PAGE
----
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When Haley Moss was 3 years old, her parents worried about her delayed speech. She spent hours finishing massive jigsaw puzzles and she seemed to be reading, but she wouldn't, or couldn't, say words like “mom” or “dad.” They took Haley to the doctor where they learned why: Haley had autism.
“My parents were told I would be lucky to have friends or even hold a minimum-wage job,” Moss, now 24, of Miami, told TODAY.
Despite the challenges, her family was undeterred. Haley was enrolled in early intervention programs, including speech and occupational therapy. By 4, she began speaking and joined mainstream classes.
Since then, Haley has turned autism into her strength.
After graduating from the University of Miami with a law degree, she passed the Florida bar and works as an associate at Zumpano Patricios. She is the first openly autistic lawyer working in the state, according to her law firm. This past weekend she won the Occhigrossi Family Youth in Service Award from Unicorn Children’s Foundation for her work as an advocate for neurodiversity.
“I was always interested in making a difference and wanted to make a difference in the disability community,” she said.
Though Moss excelled at school, she struggled to make friends. In elementary school, she often hung out with boys because they enjoyed Pokémon and video games like she did. But still, understanding social situations never felt natural.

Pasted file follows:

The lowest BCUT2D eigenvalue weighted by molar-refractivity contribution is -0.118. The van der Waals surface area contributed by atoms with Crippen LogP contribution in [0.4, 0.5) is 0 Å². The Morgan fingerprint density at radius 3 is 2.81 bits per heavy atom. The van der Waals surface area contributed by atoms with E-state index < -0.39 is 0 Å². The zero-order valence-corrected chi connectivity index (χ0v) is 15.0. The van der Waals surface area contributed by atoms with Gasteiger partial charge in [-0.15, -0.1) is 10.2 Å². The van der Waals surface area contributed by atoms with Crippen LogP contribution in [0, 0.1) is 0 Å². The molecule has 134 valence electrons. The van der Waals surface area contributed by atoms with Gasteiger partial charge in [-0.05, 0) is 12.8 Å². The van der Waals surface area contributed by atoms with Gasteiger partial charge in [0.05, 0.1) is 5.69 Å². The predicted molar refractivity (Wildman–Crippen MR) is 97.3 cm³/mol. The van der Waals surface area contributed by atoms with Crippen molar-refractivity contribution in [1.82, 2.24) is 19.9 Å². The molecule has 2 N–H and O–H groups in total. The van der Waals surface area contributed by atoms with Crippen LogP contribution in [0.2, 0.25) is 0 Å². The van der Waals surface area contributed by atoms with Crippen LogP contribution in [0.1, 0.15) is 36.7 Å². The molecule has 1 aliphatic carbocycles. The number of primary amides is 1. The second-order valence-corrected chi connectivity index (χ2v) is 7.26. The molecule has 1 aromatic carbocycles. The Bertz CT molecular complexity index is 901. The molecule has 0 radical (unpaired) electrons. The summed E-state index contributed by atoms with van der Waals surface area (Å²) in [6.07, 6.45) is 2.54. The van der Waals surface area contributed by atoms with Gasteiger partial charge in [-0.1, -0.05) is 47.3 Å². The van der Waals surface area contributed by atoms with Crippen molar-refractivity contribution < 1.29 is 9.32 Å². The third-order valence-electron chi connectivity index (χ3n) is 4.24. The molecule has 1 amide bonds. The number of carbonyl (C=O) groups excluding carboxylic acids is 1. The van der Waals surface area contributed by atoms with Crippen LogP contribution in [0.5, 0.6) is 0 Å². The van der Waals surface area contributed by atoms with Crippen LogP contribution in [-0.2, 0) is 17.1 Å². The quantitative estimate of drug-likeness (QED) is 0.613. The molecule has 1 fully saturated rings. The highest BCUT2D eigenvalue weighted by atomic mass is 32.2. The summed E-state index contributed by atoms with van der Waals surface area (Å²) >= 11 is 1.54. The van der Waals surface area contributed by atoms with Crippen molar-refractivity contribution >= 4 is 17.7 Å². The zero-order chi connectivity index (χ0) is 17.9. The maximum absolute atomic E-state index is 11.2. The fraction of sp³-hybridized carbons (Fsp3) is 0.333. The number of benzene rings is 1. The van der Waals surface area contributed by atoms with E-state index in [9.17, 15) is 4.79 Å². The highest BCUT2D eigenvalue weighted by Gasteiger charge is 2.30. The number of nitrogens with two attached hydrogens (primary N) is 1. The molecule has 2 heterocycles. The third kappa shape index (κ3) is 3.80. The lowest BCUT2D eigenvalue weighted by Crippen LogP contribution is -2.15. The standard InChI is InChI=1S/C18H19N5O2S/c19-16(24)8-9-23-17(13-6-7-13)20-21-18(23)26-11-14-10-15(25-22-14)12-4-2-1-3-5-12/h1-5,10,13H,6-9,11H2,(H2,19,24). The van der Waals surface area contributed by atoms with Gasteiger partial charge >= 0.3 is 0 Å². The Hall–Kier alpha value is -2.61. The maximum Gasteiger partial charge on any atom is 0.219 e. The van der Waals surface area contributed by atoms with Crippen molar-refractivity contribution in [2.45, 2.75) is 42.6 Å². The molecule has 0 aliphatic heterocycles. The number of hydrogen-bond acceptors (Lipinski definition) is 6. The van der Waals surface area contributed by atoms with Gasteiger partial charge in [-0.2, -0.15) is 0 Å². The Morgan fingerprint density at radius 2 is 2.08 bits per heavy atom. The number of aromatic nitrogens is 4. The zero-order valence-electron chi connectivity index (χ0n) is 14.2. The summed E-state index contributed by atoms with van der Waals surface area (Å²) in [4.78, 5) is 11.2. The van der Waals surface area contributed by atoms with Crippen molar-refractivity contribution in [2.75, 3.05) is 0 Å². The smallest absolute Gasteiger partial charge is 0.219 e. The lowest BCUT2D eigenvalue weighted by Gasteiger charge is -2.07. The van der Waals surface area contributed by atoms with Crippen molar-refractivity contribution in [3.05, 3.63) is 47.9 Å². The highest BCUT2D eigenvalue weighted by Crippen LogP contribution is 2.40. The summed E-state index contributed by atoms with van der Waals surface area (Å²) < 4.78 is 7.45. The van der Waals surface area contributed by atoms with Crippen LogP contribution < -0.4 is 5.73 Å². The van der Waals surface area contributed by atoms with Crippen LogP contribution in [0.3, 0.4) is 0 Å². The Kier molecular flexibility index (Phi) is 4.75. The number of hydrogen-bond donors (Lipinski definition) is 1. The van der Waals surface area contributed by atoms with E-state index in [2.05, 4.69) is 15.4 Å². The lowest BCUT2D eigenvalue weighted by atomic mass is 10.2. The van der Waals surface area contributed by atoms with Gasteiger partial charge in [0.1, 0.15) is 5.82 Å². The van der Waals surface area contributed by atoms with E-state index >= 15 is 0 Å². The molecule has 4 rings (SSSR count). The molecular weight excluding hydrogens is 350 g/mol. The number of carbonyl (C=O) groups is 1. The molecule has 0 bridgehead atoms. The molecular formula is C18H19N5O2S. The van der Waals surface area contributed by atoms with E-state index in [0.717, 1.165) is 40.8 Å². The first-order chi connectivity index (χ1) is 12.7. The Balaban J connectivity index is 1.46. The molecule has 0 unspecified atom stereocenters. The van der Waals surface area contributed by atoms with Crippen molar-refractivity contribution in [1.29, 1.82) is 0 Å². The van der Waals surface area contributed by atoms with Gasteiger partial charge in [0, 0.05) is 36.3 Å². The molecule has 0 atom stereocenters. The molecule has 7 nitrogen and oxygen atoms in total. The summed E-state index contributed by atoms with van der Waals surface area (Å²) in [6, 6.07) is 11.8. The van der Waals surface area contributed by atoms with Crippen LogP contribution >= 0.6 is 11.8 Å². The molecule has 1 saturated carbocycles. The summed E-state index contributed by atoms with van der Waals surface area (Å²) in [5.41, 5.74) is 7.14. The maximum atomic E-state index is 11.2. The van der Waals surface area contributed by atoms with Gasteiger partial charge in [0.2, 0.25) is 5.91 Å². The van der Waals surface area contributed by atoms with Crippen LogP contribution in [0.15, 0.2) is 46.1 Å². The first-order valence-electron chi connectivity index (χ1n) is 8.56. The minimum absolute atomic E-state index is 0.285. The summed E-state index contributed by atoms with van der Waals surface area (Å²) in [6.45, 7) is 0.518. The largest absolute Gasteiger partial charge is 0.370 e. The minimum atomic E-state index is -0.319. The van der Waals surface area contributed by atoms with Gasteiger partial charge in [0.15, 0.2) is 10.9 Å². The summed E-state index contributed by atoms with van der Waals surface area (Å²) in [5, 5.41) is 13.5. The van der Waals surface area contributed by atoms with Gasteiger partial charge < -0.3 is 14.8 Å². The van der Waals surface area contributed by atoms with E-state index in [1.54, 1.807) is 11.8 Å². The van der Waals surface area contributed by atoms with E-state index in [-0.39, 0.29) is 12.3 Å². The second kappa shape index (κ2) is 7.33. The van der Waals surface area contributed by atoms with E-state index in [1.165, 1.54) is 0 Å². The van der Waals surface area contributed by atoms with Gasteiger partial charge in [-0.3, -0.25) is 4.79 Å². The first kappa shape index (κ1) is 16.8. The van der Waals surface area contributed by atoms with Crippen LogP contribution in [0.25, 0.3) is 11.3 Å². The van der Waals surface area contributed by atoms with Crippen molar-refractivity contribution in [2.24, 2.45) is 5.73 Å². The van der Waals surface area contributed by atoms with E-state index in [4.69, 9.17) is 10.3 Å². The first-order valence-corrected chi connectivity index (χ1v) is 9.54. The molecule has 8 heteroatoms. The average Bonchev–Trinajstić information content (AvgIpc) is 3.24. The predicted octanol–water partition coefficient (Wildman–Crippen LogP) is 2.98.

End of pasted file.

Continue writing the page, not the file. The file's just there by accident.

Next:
“It is the behind-the-scenes stuff,” she explained. “Someone had to tell me if another person rolls their eyes, they are bored with what you are saying and you should change the conversation; normal kids, you don’t have to be told.”
Yet, she never let that stop her. When people told her she couldn’t go to a big university, she applied to the University of Florida anyway.
“(I thought) if it doesn’t work, I could always say that I tried and I knew it wasn’t for me. But I would know it wasn’t for me — not because someone said it wasn’t for me — but because I tried.”
She graduated from the University of Florida with both a psychology and criminology degree, and applied to law schools. When she first went to college, she thought she wanted to be a psychiatrist to help other people with autism, but she struggled with chemistry. She realized that law fit perfectly with her interests: reading, writing and talking to large groups.
By her first year in college, Moss had already written two books, including “A Freshman Survival Guide for College Students With Autism Spectrum Disorders: the Stuff Nobody Tells You About.” She also paints and enjoys creating bright characters inspired by anime.
“It definitely wasn’t easy. There was a lot of work. There are still things that are very difficult for me,” she said.
When her parents first told her about the diagnosis, they said it made her special like Harry Potter’s scar made him exceptional. Understanding that she was like the famous wizard helped her understand autism.
“Harry Potter lived with the Muggles and he was different from them, and that wasn’t a bad thing,” she said. “I was able to see it through the lens of Harry Potter, and it really connected with me that it was a positive thing.”
She tries sharing this view when she meets new people. Often she is the first person with autism people have encountered.
“I have an opportunity to change the conversation for the better. I can really shape things,” she said.
Moss also believes she’s a role model for families who might have a child with an autism diagnosis.
“They see me and think, ‘This is what my kid might be like,’” she said. “People on the spectrum are so talented and diverse.”